For the study, German researchers gave both young and elderly mice small daily doses of cannabis oil. For the young mice, researchers saw a slowing of cognitive function. In older mice, though, researchers observed quite the opposite. Older mice performed substantially better when given a task after being served a low dose of tetrahydrocannabinol (THC). This finding, researchers say, can be helpful in treating people who experience cognitive decline in old age.
“The idea is that as animals grow old, similar to in humans, the activity of the endogenous cannabinoid system goes down—and that coincides with signs of aging in the brain,” lead researcher Andreas Zimmer told Scientific American. “So we thought, what if we stimulate the system by supplying [externally produced] cannabinoids?”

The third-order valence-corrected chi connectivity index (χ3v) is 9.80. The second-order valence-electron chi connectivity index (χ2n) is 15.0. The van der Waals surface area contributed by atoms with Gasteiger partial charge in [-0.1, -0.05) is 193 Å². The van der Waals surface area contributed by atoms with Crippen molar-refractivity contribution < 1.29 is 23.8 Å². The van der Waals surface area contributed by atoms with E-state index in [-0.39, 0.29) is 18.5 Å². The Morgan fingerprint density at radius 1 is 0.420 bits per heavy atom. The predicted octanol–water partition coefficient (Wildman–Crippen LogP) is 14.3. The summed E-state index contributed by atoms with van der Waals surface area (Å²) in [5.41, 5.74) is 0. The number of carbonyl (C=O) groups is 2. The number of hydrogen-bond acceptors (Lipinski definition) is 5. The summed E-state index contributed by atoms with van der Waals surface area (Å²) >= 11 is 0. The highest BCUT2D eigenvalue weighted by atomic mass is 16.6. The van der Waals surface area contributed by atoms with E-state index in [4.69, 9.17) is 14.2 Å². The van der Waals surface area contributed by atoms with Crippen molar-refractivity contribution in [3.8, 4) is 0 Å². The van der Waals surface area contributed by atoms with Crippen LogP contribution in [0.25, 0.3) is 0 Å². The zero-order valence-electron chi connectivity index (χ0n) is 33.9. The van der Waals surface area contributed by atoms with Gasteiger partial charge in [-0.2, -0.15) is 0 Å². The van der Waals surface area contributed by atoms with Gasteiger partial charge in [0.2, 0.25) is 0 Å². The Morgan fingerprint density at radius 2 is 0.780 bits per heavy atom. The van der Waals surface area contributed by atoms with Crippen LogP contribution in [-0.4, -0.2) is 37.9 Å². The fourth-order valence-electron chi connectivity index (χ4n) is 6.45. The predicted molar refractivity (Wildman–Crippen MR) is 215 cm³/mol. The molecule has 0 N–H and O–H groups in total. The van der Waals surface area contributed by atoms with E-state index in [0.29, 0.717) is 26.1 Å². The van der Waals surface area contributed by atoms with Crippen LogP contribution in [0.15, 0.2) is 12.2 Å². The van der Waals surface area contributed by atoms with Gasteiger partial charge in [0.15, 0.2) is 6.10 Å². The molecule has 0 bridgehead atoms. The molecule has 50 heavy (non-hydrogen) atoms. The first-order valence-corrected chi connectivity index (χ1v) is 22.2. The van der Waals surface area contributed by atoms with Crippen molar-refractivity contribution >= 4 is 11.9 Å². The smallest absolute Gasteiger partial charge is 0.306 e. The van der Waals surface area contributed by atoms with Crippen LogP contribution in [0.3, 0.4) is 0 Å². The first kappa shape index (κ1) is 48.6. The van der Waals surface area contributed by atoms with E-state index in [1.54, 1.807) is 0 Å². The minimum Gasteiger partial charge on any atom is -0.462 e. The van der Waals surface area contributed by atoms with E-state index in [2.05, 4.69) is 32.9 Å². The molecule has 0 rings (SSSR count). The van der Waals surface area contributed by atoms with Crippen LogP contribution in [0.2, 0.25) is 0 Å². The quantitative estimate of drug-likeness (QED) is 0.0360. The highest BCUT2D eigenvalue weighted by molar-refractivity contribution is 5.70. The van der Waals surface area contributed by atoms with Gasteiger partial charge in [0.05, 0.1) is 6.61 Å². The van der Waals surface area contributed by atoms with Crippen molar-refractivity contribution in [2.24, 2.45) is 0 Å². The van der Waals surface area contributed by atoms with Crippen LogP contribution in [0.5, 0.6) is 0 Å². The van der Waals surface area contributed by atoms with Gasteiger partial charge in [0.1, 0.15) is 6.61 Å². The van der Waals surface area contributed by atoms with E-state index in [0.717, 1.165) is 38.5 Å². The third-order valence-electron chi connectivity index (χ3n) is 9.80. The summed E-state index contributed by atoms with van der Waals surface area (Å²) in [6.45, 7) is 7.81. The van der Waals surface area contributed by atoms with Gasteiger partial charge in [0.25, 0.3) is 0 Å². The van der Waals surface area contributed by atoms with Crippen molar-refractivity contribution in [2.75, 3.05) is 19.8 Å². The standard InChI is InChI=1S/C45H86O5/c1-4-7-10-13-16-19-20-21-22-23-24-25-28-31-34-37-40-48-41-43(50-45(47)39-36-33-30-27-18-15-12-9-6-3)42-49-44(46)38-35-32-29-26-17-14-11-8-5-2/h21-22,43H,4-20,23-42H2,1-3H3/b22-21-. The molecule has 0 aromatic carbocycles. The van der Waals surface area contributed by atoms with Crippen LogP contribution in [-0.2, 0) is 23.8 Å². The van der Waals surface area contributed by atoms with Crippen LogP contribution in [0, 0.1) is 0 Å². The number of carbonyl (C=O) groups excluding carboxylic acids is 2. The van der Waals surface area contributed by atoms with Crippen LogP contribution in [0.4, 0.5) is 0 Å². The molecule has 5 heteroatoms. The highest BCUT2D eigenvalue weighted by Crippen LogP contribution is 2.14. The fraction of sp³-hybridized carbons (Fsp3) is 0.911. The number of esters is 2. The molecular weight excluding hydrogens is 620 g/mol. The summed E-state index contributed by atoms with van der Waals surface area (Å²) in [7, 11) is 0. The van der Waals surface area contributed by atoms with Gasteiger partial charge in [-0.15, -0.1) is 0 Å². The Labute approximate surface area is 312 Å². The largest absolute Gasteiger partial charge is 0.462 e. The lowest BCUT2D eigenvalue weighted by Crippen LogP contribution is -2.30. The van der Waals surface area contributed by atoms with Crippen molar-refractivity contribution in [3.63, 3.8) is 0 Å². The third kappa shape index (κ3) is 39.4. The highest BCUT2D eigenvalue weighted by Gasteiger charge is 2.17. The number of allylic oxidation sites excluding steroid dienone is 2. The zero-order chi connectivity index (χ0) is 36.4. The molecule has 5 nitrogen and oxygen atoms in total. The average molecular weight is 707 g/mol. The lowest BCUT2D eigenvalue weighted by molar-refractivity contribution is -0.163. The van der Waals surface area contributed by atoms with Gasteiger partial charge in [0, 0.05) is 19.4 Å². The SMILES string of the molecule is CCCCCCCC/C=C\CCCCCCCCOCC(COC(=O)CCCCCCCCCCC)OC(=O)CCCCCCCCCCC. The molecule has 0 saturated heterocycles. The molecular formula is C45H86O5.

And it seemed to work out pretty great. Whether this low doses of cannabis oil would work to slow, or even reverse, cognitive decline in humans is yet to be seen. But the researchers are optimistic.
“Together, these results reveal a profound, long-lasting improvement of cognitive performance resulting from a low dose of THC treatment in mature and old animals,” the researchers said.